Stephen R. Scarborough is a criminal defense attorney based in Atlanta, GA, specializing in serious felony cases in both state and federal courts. He has been an advisor on criminal justice issues to CHLP staff and others for years. As is often the case, he is both very talented and very humble about his talents. CHLP Communications Consultant Andrea Sears interviewed Scarborough about his experience as a litigator on HIV criminalization cases.
Andrea Sears Stephen could you begin by saying how you first became involved in HIV criminalization litigation?
Stephen Scarborough In 1997, I became the first staff attorney at the southern regional office of Lambda Legal and was doing some work for the HIV Project, under Catherine Hanssens actually. She was the director of the HIV Project at the time. I didn’t have much direct involvement there in any particular litigation, but got into some of the policy work and that’s how I started.
AS What kinds of cases have you worked on over the years?
SS I’ve had a few cases of failure to disclose or alleged failure to disclose that have led to felony charges. I’ve tried to keep abreast of developments in them and tried to consult with lawyers who are handling them whenever that help is welcome. What I find much more frequently is that I’ll have an HIV related issue in a criminal case, often having to do with either an alleged sex crime or some aspect of sentencing for another crime where there’s usually an unwarranted fear of transmission. I am often in the position of trying to explain to courts or even to prosecutors that those concerns are unfounded or overblown.
AS What are some of the common elements that you’ve found among the defendants that you’ve worked with? Is there anything beyond HIV status? Sexual orientation, gender, whether or not HIV was actually transmitted, race or economic status?
SS It’s really run the gamut. I’ve had defendants in some federal criminal cases who were quite well off socio-economically. I don’t know how good a sample my client base is necessarily, but I think failure to disclose tends to be charged more in cases where the person is of a lower socio-economic status. I also have done a little bit of research about who’s been affected by these charges in the state where I currently practice, which is Georgia. And it appears that of the total defendants about two-thirds are African American, including a number of women whose criminal records suggest that they’ve been involved in sex work.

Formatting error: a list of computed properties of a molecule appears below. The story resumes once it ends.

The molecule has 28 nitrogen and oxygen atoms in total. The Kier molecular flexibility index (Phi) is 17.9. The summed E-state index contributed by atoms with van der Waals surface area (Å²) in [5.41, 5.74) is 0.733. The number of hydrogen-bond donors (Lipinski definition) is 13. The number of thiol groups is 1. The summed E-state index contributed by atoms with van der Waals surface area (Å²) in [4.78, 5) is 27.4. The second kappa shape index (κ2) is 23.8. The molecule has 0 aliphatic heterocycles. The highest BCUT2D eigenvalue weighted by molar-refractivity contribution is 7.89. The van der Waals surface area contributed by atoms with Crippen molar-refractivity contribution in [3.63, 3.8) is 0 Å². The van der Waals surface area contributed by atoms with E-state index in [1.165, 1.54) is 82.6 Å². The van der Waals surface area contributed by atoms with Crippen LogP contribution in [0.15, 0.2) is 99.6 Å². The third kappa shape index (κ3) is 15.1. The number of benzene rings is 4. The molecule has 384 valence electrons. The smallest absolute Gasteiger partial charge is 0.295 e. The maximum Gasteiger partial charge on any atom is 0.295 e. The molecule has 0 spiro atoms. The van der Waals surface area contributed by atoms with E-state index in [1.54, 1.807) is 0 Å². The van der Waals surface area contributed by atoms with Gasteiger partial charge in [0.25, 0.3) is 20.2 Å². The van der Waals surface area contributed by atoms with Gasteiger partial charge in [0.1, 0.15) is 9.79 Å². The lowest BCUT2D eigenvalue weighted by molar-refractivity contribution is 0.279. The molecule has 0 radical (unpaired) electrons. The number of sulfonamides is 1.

AS Is violation of an HIV statute the only charge in most of these cases or is it part of a broader indictment? Are HIV charges used as bargaining chips in plea deals?
SS I see stand-alone cases, actually, especially in some counties of Georgia where prosecutors can be especially enamored of this kind of prosecution. I guess the only exception that I see frequently is when there is a prostitution scenario. They’ve got what would simply be a misdemeanor charge and then the failure to disclose, which is called reckless conduct in Georgia, is charged and of course that creates the bigger problem for that person because it’s a felony.
AS What kind of advice do you give your clients on first meeting if there is an HIV charge involved, especially if it’s a related crime such as failure to disclose in a prostitution arrest?
SS Really what I want to get is knowledge of any communications that they had with anybody about their status. And I like to make sure those are preserved and not lost. Sometimes it’s a matter of text messages or other communications that could be helpful because sometimes the charge of failure to disclose is simply baseless. I also tend to advise people about their right to protect the privacy of their health information because I’ve actually had some cases where medical practices have disclosed to requesting law enforcement agents without requiring them to jump through all the appropriate legal hoops before getting that information. So I want to make sure people are aware that they have rights in that regard and they want to remind their physician of those rights.
And then there’s simply the basic thing which is don’t talk to anyone about this because these can be the sorts of charges that are often invested with interpersonal drama. It’s helpful for information to be contained rather than different accounts of information given to different players.
AS What are the medical privacy concerns in HIV criminalization cases? What kind of medical privacy rights do exist and where does law enforcement have latitude?
SS Well, in Georgia, there is a statute protecting the confidentiality of what they call “AIDS confidential information”. It’s an old term. But there are many, many exemptions from the privacy rule. Some of them are pretty familiar, similar to the types of exceptions you have in HIPAA for insurance or whatever. But unfortunately Georgia is a state where any time there is a charge of HIV reckless conduct, that is a per se exception to privacy and the prosecution can obtain medical records simply on the basis of having charged that crime. There’s a further provision that allows a court to authorize disclosure but there’s supposed to be a hearing in the judge’s chambers away from the public courtroom to determine whether there’s a compelling need. And I guess the risk there is that a compelling need might be found too rapidly or too easily based on a particular judge’s view, really an outdated view, that a person is more infectious than they are.